Suburban Dallas police departments are arming officers with ballistic helmets and body armor after the Dallas and Baton Rouge attacks on police.
Typically, if officers want military gear, they buy it themselves. But since the police attacks, several DFW departments have decided to spend hundreds of thousands of dollars to outfit officers with 'active shooter kits,’ including helmets, vests, shields, face masks and batons.
Plano police say it was an attack on police in 2004, years before the Dallas shooting, that got them thinking about getting stronger weapons and armor.
"We didn't have rifles at that time. We were going up against individuals who did,” said David Tilley. “We were clearly outgunned."
Three "takeover bandits" who were armed with automatic rifles had a rolling gun battle with Richardson and Plano police after robbing a bank and carjacking three drivers. A Plano officer dodged a bullet by inches.
After that, Plano police armed themselves with AR-15s, and talks began about getting better body armor.
"It was at that point that we started looking into these plate carriers."
The Plano City Council just approved the purchase of 350 sets of ballistic helmets, plates and vests for all of the department's sworn officers.
At the end of August, Allen Police will ask their city council to buy a hundred "active shooter kits" that include a helmet and armor.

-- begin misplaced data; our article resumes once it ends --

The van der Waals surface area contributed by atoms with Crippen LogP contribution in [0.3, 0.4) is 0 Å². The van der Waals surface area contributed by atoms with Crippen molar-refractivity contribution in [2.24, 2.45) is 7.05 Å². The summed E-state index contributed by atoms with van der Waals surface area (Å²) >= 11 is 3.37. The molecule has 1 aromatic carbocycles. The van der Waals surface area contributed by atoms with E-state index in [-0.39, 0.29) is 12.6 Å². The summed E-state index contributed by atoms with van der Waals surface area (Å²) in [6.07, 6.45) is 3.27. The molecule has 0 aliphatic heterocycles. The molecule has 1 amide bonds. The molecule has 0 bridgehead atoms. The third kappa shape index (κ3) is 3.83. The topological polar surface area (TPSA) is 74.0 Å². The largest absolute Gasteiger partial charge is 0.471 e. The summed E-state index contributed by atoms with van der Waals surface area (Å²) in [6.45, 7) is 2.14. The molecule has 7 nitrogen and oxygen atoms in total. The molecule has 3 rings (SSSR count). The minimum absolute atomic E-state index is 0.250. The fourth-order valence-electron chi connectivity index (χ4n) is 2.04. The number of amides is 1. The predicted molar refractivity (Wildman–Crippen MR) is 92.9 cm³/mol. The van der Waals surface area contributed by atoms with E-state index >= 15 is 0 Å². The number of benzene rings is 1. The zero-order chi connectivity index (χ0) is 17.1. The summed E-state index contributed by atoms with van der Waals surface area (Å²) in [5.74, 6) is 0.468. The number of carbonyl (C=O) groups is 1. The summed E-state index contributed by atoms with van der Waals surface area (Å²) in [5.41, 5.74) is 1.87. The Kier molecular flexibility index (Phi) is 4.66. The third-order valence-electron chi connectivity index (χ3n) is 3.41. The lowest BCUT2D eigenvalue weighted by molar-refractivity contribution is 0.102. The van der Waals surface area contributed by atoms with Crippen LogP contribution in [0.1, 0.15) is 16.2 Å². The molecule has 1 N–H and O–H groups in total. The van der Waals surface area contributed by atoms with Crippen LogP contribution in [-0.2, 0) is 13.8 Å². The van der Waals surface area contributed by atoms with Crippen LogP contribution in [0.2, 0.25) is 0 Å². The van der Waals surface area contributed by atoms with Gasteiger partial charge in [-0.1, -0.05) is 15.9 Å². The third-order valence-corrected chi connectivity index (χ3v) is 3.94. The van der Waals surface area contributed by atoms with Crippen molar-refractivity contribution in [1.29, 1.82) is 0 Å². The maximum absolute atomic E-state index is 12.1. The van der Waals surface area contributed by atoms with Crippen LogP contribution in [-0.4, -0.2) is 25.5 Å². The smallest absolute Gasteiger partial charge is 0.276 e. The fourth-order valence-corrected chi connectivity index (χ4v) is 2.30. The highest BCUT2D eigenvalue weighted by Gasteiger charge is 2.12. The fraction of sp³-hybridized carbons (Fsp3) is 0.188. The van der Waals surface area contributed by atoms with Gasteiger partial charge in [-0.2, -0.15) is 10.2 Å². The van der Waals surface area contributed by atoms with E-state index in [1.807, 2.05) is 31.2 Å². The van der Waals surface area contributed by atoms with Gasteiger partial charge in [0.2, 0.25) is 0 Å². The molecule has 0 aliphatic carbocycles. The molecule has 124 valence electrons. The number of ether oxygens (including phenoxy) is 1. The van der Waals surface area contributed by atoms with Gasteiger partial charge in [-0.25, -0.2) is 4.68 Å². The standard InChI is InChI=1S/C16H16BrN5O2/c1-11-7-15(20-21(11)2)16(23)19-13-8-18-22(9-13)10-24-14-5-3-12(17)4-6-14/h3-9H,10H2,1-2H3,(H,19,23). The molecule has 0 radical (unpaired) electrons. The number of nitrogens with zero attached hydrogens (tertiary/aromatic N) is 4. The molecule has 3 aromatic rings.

Richardson police just ordered 160 similar sets, and McKinney police also plan to purchase military gear.
The vest Plano Police Spokesperson David Tilley wears now works for every day, but would not protect him from bullets shooting out of high-powered guns.
"We've always been classified as a very safe community,” said Tilley. “But what is happening in Dallas could happen here, and we have to be prepared."
The Frisco Police Department wants to equip each of their 200 officers with a ballistic helmet, plates and vest, plus riot gear and rifles, for about $400,000.
Tilley says a dozen or so Plano police officers have chosen to carry an AR-15 as their patrol weapon since the Dallas shooting. And as long as they are trained on the gun, it's an officer's prerogative to do so.
"We're at a disadvantage and we're failing our community and our ability to protect them,” said Tilley. “We have to be able to make sure we have the necessary weapons to keep our citizens safe."
A Collin County Sheriff's Deputy said the department has ordered every patrol deputy ballistic helmets, plates, vests and rifles.
David Tilley with the Plano Police Department also said he took calls from two other area departments asking for information about the equipment Plano police is ordering for their own departments.